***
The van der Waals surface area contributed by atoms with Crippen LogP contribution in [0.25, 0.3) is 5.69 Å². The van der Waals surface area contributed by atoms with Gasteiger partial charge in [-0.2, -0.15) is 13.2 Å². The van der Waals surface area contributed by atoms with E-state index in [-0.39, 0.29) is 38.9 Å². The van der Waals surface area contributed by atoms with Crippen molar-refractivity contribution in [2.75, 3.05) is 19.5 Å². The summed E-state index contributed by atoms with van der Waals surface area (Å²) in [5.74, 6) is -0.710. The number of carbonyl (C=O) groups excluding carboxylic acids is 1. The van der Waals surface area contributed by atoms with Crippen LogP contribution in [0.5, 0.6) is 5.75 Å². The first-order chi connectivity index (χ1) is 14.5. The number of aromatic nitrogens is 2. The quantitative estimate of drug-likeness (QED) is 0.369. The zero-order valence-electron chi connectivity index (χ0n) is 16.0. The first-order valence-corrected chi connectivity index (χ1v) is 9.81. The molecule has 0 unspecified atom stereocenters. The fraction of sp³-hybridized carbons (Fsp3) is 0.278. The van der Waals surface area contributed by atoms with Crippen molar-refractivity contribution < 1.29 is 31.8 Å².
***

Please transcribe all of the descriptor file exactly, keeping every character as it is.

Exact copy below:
The van der Waals surface area contributed by atoms with Crippen LogP contribution in [0.25, 0.3) is 5.69 Å². The van der Waals surface area contributed by atoms with Gasteiger partial charge in [-0.2, -0.15) is 13.2 Å². The van der Waals surface area contributed by atoms with E-state index in [-0.39, 0.29) is 38.9 Å². The van der Waals surface area contributed by atoms with Crippen molar-refractivity contribution in [2.75, 3.05) is 19.5 Å². The summed E-state index contributed by atoms with van der Waals surface area (Å²) in [5.74, 6) is -0.710. The number of carbonyl (C=O) groups excluding carboxylic acids is 1. The van der Waals surface area contributed by atoms with Crippen LogP contribution in [0.5, 0.6) is 5.75 Å². The first-order chi connectivity index (χ1) is 14.5. The number of aromatic nitrogens is 2. The quantitative estimate of drug-likeness (QED) is 0.369. The zero-order valence-electron chi connectivity index (χ0n) is 16.0. The first-order valence-corrected chi connectivity index (χ1v) is 9.81. The molecule has 0 unspecified atom stereocenters. The fraction of sp³-hybridized carbons (Fsp3) is 0.278. The van der Waals surface area contributed by atoms with Crippen molar-refractivity contribution < 1.29 is 31.8 Å².